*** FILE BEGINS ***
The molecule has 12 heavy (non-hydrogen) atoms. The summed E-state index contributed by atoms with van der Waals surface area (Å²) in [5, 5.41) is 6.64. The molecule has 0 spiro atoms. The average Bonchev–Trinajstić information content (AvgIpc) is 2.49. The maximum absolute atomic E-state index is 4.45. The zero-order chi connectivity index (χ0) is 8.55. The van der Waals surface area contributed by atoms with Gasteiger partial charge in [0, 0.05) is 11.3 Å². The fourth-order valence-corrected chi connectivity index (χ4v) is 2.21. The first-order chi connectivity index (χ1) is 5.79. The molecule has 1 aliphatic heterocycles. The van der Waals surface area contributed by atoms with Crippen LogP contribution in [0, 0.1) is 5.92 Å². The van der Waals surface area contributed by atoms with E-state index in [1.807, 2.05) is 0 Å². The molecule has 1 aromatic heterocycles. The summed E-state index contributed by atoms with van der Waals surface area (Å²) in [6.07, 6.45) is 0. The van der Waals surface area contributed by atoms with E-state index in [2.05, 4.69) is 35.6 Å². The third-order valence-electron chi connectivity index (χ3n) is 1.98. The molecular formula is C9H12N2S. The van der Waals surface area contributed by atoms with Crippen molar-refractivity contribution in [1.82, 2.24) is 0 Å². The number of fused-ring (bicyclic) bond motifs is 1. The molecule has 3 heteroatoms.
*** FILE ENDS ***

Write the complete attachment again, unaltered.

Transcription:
The molecule has 12 heavy (non-hydrogen) atoms. The summed E-state index contributed by atoms with van der Waals surface area (Å²) in [5, 5.41) is 6.64. The molecule has 0 spiro atoms. The average Bonchev–Trinajstić information content (AvgIpc) is 2.49. The maximum absolute atomic E-state index is 4.45. The zero-order chi connectivity index (χ0) is 8.55. The van der Waals surface area contributed by atoms with Gasteiger partial charge in [0, 0.05) is 11.3 Å². The fourth-order valence-corrected chi connectivity index (χ4v) is 2.21. The first-order chi connectivity index (χ1) is 5.79. The molecule has 1 aliphatic heterocycles. The van der Waals surface area contributed by atoms with Crippen LogP contribution in [0, 0.1) is 5.92 Å². The van der Waals surface area contributed by atoms with E-state index in [1.807, 2.05) is 0 Å². The molecule has 1 aromatic heterocycles. The summed E-state index contributed by atoms with van der Waals surface area (Å²) in [6.07, 6.45) is 0. The van der Waals surface area contributed by atoms with E-state index in [2.05, 4.69) is 35.6 Å². The third-order valence-electron chi connectivity index (χ3n) is 1.98. The molecular formula is C9H12N2S. The van der Waals surface area contributed by atoms with Crippen molar-refractivity contribution in [1.82, 2.24) is 0 Å². The number of fused-ring (bicyclic) bond motifs is 1. The molecule has 3 heteroatoms.